“…and not murder each other.”
With that I felt confident that I could step away from the house for five minutes to go get a package at the office. Why am I getting a package at the office instead of at my doorstep, because the University likes to micromanage everything. If they could legally open packages and mail I am sure that they would. Chalk up package delivery as another knock against this college. Still I had to go, there was a lot of snow on the ground, and I feel that the time is right for the kids to learn small doses of responsibility such as being left alone for a few minutes, no adult in the house. Yes, you may think what you want but I would not even attempt if I felt that my life lessons were inadequate.
Before I left I made sure that I had both of their attentions. Which meant I stood in front of the television, to which they responded by leaning left and right to move around me, so I danced in front of the television just to see if they would move to try to maintain line of sight with the television. They did. Then I turned off the television.
“You are in charge,” I said pointing at my boy.
“Why not me?” asked his sister.
“What are the rules of the house?” I asked.
There are only a few rules that they have to recite to me, but I was curious what I would get back.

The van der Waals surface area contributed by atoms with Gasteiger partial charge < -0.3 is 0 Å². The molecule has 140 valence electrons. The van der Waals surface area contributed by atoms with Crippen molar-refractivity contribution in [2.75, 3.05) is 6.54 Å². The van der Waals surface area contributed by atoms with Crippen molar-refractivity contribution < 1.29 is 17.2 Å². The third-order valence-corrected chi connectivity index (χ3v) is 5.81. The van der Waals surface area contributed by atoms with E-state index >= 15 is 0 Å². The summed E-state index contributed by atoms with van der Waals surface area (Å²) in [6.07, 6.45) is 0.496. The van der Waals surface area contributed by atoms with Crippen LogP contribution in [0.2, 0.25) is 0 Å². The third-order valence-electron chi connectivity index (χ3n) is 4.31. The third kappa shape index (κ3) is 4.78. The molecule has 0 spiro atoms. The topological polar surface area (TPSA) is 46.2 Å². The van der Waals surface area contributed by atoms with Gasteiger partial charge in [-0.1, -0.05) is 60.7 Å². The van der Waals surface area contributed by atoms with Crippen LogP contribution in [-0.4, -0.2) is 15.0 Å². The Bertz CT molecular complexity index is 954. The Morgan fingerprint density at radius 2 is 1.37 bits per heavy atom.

“Don’t answer the door no matter what,” my boy says.
“No fires,” says my girl.
“Do not put the chain on the door,” my boy says.
Why don’t they put the chain on the door, because from the outside I cannot unlock the chain and they are not the most responsive of people when the television is on and the last thing I want is another repeat of the chain being on the door, me needing to get inside in an hurry, Barb upstairs “busy,” and the kids watching the door open, the chain go taunt, and doing nothing. In other words I did want to take a chance that I might have to pee and be stuck outside while they watched me.
“If you don’t like the music change the channel,” my girl says, “unless dad likes the song.”
“Do not get finger prints on the CDs,” my boy says.
This is in reference to changing games on the Xbox. This is not as important as some of the above.
“What else?” I ask finishing putting on my coat and tying my boots.
My boy’s finger goes to his chin, he is thinking. My girl’s eye brows shoot up to the top of her head, she is surprised and thinking an odd combination to be sure, but the combination works for her.
“I know there is one more,” my boy says his finger going faster, “but I don’t remember.”
I don’t remember is fine with me, better to admit you don’t know, than to try and fake knowing.
“…and don’t murder each other,” my girl says right on the end of his sentence.
“Very good. I will be back in a few minutes.”
A few minutes later and all is where it should be.